Tess of the d'Urbervilles eBook

This eBook from the Gutenberg Project consists of approximately 439 pages of information about Tess of the d'Urbervilles.

“What—­really now?  And is it so, maidy?” he said.

“A very easy way to feel ’em go,” continued Tess, “is to lie on the grass at night and look straight up at some big bright star; and, by fixing your mind upon it, you will soon find that you are hundreds and hundreds o’ miles away from your body, which you don’t seem to want at all.”

The dairyman removed his hard gaze from Tess, and fixed it on his wife.

“Now that’s a rum thing, Christianer—­hey?  To think o’ the miles I’ve vamped o’ starlight nights these last thirty year, courting, or trading, or for doctor, or for nurse, and yet never had the least notion o’ that till now, or feeled my soul rise so much as an inch above my shirt-collar.”

The general attention being drawn to her, including that of the dairyman’s pupil, Tess flushed, and remarking evasively that it was only a fancy, resumed her breakfast.

Clare continued to observe her.  She soon finished her eating, and having a consciousness that Clare was regarding her, began to trace imaginary patterns on the tablecloth with her forefinger with the constraint of a domestic animal that perceives itself to be watched.

“What a fresh and virginal daughter of Nature that milkmaid is!” he said to himself.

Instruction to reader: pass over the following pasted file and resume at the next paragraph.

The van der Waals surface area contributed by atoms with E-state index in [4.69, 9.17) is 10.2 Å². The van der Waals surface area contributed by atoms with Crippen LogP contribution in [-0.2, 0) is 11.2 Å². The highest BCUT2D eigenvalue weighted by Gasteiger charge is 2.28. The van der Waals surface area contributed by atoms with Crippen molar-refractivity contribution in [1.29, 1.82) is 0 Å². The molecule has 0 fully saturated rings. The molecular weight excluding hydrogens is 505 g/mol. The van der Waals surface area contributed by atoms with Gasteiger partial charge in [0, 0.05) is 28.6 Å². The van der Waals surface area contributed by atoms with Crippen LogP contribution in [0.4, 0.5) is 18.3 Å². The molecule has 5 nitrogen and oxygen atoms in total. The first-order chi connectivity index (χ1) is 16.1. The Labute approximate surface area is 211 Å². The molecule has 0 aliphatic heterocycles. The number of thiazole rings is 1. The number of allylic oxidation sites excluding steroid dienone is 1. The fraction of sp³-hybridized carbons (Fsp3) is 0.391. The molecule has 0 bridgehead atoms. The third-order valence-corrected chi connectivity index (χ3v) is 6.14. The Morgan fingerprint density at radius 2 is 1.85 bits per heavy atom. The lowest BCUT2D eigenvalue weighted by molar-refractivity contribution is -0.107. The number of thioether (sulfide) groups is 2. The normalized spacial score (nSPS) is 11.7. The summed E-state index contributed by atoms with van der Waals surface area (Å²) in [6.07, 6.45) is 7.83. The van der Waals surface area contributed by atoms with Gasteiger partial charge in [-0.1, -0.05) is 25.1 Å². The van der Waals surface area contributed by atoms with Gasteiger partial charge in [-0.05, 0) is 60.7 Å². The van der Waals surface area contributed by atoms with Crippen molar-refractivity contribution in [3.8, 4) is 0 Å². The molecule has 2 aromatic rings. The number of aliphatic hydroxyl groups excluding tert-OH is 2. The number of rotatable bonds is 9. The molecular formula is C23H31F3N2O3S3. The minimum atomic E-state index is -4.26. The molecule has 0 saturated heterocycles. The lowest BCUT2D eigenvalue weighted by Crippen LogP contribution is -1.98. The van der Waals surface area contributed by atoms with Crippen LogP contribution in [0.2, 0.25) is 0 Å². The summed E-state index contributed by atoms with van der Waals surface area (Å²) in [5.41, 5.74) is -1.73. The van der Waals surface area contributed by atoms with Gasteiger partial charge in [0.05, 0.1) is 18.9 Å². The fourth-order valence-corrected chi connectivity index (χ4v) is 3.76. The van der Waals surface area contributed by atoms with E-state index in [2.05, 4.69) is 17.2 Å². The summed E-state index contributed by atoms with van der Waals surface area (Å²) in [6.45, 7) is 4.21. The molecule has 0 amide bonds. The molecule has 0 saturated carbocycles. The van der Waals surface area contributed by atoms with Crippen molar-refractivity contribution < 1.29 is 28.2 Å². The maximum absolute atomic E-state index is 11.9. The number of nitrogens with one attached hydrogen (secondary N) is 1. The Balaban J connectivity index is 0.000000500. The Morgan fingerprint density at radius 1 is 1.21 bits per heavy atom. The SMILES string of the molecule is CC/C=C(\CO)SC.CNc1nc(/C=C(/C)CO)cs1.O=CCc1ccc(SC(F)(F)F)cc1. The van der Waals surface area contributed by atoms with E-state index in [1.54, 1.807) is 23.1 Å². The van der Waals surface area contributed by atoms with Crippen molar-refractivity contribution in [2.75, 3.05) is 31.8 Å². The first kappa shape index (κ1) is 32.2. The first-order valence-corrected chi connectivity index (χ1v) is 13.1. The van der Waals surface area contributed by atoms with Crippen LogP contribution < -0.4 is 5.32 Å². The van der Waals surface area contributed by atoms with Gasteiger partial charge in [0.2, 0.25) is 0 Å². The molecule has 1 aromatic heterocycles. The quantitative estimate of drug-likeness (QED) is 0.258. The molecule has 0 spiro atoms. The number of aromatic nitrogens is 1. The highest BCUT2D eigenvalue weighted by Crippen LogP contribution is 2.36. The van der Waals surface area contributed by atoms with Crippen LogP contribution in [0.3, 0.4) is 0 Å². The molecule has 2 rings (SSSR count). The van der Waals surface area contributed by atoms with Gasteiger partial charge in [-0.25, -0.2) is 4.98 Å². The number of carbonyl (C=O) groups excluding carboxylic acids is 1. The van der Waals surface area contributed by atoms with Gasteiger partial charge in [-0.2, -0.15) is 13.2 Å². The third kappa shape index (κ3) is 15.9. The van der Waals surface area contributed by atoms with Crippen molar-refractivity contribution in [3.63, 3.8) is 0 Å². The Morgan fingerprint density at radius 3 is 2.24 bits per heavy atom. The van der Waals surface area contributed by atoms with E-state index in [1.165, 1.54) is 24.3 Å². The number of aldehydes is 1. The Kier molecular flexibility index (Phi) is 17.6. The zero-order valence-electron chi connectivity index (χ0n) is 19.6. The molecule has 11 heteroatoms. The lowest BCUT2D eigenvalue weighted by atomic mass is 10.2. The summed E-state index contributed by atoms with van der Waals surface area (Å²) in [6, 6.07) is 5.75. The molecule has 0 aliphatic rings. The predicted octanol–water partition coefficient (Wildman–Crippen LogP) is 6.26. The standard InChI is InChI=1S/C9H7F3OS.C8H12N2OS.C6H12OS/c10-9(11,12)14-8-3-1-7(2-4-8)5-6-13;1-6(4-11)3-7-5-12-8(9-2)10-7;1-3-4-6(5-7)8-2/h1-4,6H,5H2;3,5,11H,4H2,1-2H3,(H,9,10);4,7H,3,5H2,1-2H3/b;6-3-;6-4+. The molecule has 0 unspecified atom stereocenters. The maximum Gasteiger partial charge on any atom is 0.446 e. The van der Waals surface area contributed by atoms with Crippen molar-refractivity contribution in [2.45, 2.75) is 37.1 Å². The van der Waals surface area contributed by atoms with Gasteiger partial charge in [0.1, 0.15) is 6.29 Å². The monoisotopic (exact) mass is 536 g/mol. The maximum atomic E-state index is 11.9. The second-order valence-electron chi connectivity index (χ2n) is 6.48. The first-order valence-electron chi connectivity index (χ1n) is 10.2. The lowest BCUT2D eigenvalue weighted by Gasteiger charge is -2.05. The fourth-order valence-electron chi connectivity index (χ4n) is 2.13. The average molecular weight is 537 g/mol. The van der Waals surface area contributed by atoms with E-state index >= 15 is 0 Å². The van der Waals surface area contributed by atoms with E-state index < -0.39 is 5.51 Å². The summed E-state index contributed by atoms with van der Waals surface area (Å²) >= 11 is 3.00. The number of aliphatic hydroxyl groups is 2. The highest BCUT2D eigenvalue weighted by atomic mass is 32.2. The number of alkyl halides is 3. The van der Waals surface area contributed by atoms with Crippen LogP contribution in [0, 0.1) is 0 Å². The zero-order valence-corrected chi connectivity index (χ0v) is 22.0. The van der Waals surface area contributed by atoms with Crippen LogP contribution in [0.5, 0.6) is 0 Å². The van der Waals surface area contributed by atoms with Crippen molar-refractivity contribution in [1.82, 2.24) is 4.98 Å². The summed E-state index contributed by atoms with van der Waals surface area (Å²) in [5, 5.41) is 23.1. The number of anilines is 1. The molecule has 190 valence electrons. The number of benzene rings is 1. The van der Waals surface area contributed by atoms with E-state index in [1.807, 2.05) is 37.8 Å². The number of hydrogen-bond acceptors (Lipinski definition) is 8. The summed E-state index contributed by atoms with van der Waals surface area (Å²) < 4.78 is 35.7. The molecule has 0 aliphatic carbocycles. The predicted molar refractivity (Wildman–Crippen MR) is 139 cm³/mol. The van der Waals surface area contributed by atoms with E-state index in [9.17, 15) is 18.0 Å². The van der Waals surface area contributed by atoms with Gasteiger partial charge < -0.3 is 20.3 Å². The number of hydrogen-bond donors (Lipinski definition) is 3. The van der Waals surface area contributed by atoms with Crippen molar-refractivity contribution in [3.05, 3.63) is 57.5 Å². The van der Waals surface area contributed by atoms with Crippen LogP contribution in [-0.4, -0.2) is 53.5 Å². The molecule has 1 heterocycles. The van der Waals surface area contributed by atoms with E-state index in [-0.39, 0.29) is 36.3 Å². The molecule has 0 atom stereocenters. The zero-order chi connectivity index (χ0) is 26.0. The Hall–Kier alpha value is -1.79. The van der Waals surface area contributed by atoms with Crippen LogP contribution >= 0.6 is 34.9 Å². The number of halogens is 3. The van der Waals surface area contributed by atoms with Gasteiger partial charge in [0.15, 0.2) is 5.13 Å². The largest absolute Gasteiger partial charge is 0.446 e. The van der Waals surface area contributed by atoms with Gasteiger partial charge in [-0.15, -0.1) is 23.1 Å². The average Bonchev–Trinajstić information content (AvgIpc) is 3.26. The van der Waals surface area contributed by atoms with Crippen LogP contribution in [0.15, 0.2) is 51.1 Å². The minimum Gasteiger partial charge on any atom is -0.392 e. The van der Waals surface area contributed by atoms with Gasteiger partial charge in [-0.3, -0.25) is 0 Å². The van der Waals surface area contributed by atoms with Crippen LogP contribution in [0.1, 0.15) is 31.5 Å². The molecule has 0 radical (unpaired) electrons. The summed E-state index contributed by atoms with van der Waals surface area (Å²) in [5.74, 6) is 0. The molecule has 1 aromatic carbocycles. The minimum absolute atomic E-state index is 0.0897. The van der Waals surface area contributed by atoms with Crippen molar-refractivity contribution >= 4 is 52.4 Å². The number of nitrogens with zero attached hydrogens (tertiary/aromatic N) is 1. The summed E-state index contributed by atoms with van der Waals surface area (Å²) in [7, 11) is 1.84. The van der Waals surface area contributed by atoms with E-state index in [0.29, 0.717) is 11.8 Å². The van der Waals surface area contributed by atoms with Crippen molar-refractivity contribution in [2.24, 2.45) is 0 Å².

And then he seemed to discern in her something that was familiar, something which carried him back into a joyous and unforeseeing past, before the necessity of taking thought had made the heavens gray.  He concluded that he had beheld her before; where he could not tell.  A casual encounter during some country ramble it certainly had been, and he was not greatly curious about it.  But the circumstance was sufficient to lead him to select Tess in preference to the other pretty milkmaids when he wished to contemplate contiguous womankind.

XIX

In general the cows were milked as they presented themselves, without fancy or choice.  But certain cows will show a fondness for a particular pair of hands, sometimes carrying this predilection so far as to refuse to stand at all except to their favourite, the pail of a stranger being unceremoniously kicked over.

It was Dairyman Crick’s rule to insist on breaking down these partialities and aversions by constant interchange, since otherwise, in the event of a milkman or maid going away from the dairy, he was placed in a difficulty.  The maids’ private aims, however, were the reverse of the dairyman’s rule, the daily selection by each damsel of the eight or ten cows to which she had grown accustomed rendering the operation on their willing udders surprisingly easy and effortless.

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Tess of the d'Urbervilles from Project Gutenberg. Public domain.